Marc’s next ordeal began as soon as he started college. Only a few hours after arriving at his dorm room a severe pain began ripping and searing through his abdomen. The intense pain which Marc described as having thousands of pounds of rock pushing down on the your chest, was his second bout of pancreatitis and the closest he’s ever come to death.

Earlier that week, doctors prescribed Marc an extremely powerful medication known as colchicine, to help alleviate severe gout in his joints. Colchicine is supposed to suppresses inflammation in the joints, however the drug hurled his system into a chaotic state which nearly killed him.

UI sophomore and next-door neighbor Greg Wessels said,

“We’d never met him before, and all he said was, ‘I’m feeling pretty sick and need to use the bathroom,’
“And then he was gone; we didn’t see him until November.”

Marc spent the whole of his first semester at UIHC, while nearly 30 doctors struggled to keep him alive. On occasions Marc seemed to be giving in to the pancreatitis but shear determination, Marc pushed through and kept breathing.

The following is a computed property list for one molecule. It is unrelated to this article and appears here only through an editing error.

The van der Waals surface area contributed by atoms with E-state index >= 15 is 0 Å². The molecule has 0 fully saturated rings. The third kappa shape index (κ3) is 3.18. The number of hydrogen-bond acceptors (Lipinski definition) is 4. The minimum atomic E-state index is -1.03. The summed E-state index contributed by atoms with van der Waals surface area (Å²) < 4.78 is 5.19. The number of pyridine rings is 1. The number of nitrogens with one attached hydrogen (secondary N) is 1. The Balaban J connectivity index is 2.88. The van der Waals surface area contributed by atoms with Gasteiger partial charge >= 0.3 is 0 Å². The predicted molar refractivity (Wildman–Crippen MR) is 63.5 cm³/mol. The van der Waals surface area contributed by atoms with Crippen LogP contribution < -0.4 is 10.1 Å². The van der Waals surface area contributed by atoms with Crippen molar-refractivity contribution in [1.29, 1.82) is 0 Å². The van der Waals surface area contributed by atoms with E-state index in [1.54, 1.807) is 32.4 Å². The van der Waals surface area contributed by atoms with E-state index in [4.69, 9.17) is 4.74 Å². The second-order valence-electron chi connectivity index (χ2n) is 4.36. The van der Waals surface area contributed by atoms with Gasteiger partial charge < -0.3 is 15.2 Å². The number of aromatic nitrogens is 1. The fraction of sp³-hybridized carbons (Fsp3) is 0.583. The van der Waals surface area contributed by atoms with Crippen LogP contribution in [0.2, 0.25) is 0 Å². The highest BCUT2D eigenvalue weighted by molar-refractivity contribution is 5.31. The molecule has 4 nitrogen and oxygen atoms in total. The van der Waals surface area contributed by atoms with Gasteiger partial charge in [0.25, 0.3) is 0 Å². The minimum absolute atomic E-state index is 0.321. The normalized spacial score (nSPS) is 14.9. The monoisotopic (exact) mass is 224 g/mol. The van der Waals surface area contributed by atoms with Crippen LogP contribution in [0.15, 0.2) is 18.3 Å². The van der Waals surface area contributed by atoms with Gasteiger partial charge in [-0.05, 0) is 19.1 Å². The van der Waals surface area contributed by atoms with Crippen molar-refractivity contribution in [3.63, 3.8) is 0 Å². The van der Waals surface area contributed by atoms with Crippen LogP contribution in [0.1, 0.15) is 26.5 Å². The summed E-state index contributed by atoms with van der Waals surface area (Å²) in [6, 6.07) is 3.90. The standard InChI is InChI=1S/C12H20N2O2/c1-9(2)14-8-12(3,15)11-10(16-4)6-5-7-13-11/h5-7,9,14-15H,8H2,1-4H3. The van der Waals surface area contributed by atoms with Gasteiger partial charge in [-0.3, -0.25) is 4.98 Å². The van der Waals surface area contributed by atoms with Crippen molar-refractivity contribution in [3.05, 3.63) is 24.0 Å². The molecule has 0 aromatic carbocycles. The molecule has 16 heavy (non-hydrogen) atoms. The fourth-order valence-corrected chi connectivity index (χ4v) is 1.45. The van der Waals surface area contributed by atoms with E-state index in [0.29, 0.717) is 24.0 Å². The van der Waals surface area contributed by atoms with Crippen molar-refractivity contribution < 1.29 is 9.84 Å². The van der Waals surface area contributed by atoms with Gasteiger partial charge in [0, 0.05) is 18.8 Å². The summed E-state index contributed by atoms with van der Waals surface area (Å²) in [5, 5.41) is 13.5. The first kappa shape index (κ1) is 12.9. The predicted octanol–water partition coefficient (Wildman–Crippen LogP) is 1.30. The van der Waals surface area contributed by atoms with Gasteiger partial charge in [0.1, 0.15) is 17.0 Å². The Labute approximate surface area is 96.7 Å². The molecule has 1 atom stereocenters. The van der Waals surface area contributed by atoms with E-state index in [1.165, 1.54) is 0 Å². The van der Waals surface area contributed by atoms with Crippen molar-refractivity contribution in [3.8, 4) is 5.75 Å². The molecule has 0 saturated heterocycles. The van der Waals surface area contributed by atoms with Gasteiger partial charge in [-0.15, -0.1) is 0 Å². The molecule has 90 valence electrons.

Now out of the hospital and 25 percent lighter since his last visit to his college dorm room, all Marc wants is a beer. To be a regular college kid. But unfortunately for Marc, that’s something that will never happen.

Drinking alcohol places an incredibly heavy load on even the healthiest of kidneys, and for someone like Marc, who’s kidneys only work at around 25%, drinking one sip of alcohol could be fatal.

“It’s hard enough being a college student, but having no energy, not knowing anyone, and missing your first semester, it’s really hard,”
“It’s tough to meet people. So at this point, I just sleep it off.”

According to the university Student Disability Services. Marc is one of 587 legally disabled students at the UI. In Iowa alone there are roughly 70,000 disabled residents. Across the nation, 32 million, equivalent to nearly one in 10, are disabled, according to the U.S. Census Bureau.